Cash-strapped Aussies are struggling to last until payday, with more workers now accessing their salaries early to help make ends meet. Demand for earned wage access programs. which allow workers to receive their pay as soon as they e-dm it rather than wait until their usual payday, has skyrocketed this year. “We’re not seeing people use (these programs) for ridiculous things” says Steven Furman, Chief Executive Officer of Paytime, which is signing more than 1000 employers to its service each month to allow their workers early access to pay. These are people that may have had a flat tire in the morning on their way to work and … couldn’t afford to get it fixed. Or an employee that had to have a medical procedure that cost him $500 (in) out-of-pocket (expenses) so then he couldn’t afford to pay his phone account. People’s savings are getting more and more depleted and, if they have an expense that they haven’t budgeted for, and they’re not getting paid for another two or three weeks, they no longer have the savings (to pay for unexpeted costs).
Furman says wage access programs are preferable to an overdrawn account because they do not incur high fees or daily interest charges. Unlike a loan, the money is owned by the worker and is just accessed earlier than their pay cycle would otherwise permit, he says. “It’s a timing issue. more than anything else.” he says. The less (frequently) you pay your staff, the harder it is to budget And it becomes a vicious cycle. “The feedback we are hearing from employees is that. ‘This has really saved me’ or ‘It’s really helped me get out of a pickle’.”
Employers must sign up for the Paytime model to give their workers early access to up to 50 per cent of their earned salary. Each withdrawal incurs a small lee (similar to an ATM fee) that is met by the worker or their company. Furman says workers typically tap into their wage through Paytime three times a month, although it depends on an individual’s pay cycle. Phet Rakcheep, 22, works for an engineering company in Brisbane and has used on-demand pay services to cover emergencies such as a high powerbill. “It’s really helped me,” he says.
Struggling to Wait for Wage
- 81% of Aussie workers want the opportunity to access their earned salary before payday
- 83% say their mental wellbeing would improve if they could access earned pay when it suites them
- 73% would feel more in control of their finances if they could access earned pay sooner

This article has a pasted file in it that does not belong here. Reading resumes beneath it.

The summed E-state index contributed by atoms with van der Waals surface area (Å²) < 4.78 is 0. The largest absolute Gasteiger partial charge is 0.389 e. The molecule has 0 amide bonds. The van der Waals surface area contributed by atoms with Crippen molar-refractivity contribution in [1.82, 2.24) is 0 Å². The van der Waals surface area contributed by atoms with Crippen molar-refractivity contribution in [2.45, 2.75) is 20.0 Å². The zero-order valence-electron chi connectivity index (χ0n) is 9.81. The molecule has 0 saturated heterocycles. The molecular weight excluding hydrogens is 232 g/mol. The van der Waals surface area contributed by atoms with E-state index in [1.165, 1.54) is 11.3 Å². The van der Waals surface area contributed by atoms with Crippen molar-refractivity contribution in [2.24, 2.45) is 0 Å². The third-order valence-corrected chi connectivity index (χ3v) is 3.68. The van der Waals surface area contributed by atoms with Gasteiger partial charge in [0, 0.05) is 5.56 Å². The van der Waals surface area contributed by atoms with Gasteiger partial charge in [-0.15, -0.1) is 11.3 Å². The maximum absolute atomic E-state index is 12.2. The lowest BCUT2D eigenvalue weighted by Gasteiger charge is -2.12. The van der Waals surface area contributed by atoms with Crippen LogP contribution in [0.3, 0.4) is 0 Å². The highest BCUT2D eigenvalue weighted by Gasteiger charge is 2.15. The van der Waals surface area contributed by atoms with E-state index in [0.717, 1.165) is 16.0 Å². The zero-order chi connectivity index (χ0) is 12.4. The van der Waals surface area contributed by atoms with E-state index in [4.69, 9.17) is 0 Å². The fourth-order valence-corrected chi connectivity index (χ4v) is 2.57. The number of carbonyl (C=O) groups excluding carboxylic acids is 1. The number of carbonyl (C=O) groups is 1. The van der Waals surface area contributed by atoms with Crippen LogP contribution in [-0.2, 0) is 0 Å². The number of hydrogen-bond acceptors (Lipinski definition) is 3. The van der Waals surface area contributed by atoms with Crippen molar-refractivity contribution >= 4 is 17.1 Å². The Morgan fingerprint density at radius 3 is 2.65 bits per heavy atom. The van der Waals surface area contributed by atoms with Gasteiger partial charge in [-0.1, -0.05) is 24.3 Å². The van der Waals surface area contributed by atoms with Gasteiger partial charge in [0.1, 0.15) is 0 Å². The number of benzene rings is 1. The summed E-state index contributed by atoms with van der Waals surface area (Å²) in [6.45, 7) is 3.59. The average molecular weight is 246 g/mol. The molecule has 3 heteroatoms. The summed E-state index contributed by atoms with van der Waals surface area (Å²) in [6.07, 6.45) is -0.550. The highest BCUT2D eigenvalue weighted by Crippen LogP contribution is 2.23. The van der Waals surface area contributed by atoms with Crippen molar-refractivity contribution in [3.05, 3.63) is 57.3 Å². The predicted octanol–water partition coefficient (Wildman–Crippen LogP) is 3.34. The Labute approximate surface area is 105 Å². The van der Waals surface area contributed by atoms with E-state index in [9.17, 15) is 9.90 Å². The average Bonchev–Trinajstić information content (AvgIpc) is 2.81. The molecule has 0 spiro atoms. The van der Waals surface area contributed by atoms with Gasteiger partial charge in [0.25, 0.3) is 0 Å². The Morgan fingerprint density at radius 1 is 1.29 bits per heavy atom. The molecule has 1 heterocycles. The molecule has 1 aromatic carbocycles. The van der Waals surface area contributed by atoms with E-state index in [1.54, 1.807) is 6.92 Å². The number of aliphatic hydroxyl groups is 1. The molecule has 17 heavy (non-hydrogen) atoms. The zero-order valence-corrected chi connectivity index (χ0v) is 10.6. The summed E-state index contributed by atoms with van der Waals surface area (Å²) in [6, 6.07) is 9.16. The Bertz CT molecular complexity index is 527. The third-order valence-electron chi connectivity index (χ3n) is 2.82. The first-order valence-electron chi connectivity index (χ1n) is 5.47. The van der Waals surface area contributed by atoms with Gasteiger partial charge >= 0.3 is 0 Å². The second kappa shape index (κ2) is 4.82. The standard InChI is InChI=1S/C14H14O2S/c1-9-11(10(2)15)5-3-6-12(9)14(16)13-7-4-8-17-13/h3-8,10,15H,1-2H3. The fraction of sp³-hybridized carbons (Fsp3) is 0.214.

- 68% say they would be more productive at work if allowed to access their earned pay when they need it
With employers also battling inflation, and unable to hand out big pay rise non-financial benefits are also being offered to help save staff money. From gym memberships and discounted health insurance to free breakfasts and shopping vouchers, companies are looking for more innovative ways to help make the lives of their employees easier. Depending on what’s offered, the perks could save workers more than $2000 a year, says Ross McDonald, Australia country manager at rewards platform Perkbox. “Pay is definitely important but it’s also not everything… (work perks) are an area where employers can help employees make considerable savings to the household budget,” McDonald says.
“It can help (workers) to save a lot of money, particularly if employers can’t afford to give everyone a $2000 pay rise.” Beauty clinic owner Sheryl Perez offers free treatments to her employees and their dose family, as well as heavy discounts for extended family. Some or the facial treatments are worth hundreds of dollars. She also throws in a $200 monthly cash allowance for personal grooming because staff have to look the part for their job. “That’s one less cost for them to worry about,” says Perez, owner of Beauty Hub Sydney.
Desire for Travel
Research from Corporate Traveller reveals travel is the most desirable non-monetary benefit for employee ahead of other perks that are arguably better for household budgets, such as extra paid leave days, help to meet commuting costs and company-paid meals and snacks. “For most people, travel isn’t really discretionary-it’s a necessity.” says Corporate Traveller global managing director Tom Walley.
“People … like to make the most of their limited vacation time.”